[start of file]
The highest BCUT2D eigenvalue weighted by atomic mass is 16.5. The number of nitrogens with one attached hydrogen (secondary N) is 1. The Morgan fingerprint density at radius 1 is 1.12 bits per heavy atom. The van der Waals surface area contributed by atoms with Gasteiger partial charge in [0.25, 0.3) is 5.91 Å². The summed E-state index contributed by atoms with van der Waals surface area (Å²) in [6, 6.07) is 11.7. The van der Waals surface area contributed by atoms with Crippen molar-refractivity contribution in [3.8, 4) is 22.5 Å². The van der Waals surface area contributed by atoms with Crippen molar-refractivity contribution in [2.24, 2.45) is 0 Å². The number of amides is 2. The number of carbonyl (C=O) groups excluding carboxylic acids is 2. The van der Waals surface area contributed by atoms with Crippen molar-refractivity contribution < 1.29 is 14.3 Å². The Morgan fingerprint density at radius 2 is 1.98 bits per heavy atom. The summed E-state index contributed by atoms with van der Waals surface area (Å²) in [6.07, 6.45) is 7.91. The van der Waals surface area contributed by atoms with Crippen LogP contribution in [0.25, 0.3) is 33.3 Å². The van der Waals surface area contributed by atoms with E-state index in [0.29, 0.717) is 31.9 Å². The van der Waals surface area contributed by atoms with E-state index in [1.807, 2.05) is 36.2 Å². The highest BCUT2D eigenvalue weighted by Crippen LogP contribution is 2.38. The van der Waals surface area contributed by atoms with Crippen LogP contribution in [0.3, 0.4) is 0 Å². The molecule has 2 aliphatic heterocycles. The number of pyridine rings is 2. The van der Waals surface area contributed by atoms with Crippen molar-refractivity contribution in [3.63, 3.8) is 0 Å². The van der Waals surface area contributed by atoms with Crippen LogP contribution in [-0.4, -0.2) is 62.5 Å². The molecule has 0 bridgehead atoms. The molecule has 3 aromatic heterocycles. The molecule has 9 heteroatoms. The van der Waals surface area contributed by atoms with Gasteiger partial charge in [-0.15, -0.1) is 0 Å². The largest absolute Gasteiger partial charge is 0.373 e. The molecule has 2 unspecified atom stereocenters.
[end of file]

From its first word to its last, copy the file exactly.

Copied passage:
The highest BCUT2D eigenvalue weighted by atomic mass is 16.5. The number of nitrogens with one attached hydrogen (secondary N) is 1. The Morgan fingerprint density at radius 1 is 1.12 bits per heavy atom. The van der Waals surface area contributed by atoms with Gasteiger partial charge in [0.25, 0.3) is 5.91 Å². The summed E-state index contributed by atoms with van der Waals surface area (Å²) in [6, 6.07) is 11.7. The van der Waals surface area contributed by atoms with Crippen molar-refractivity contribution in [3.8, 4) is 22.5 Å². The van der Waals surface area contributed by atoms with Crippen molar-refractivity contribution in [2.24, 2.45) is 0 Å². The number of amides is 2. The number of carbonyl (C=O) groups excluding carboxylic acids is 2. The van der Waals surface area contributed by atoms with Crippen molar-refractivity contribution < 1.29 is 14.3 Å². The Morgan fingerprint density at radius 2 is 1.98 bits per heavy atom. The summed E-state index contributed by atoms with van der Waals surface area (Å²) in [6.07, 6.45) is 7.91. The van der Waals surface area contributed by atoms with Crippen LogP contribution in [0.25, 0.3) is 33.3 Å². The van der Waals surface area contributed by atoms with E-state index in [0.29, 0.717) is 31.9 Å². The van der Waals surface area contributed by atoms with E-state index in [1.807, 2.05) is 36.2 Å². The highest BCUT2D eigenvalue weighted by Crippen LogP contribution is 2.38. The van der Waals surface area contributed by atoms with Crippen LogP contribution in [0.3, 0.4) is 0 Å². The molecule has 2 aliphatic heterocycles. The number of pyridine rings is 2. The van der Waals surface area contributed by atoms with Crippen molar-refractivity contribution in [3.63, 3.8) is 0 Å². The van der Waals surface area contributed by atoms with Crippen LogP contribution in [-0.4, -0.2) is 62.5 Å². The molecule has 0 bridgehead atoms. The molecule has 3 aromatic heterocycles. The molecule has 9 heteroatoms. The van der Waals surface area contributed by atoms with Gasteiger partial charge in [-0.15, -0.1) is 0 Å². The largest absolute Gasteiger partial charge is 0.373 e. The molecule has 2 unspecified atom stereocenters.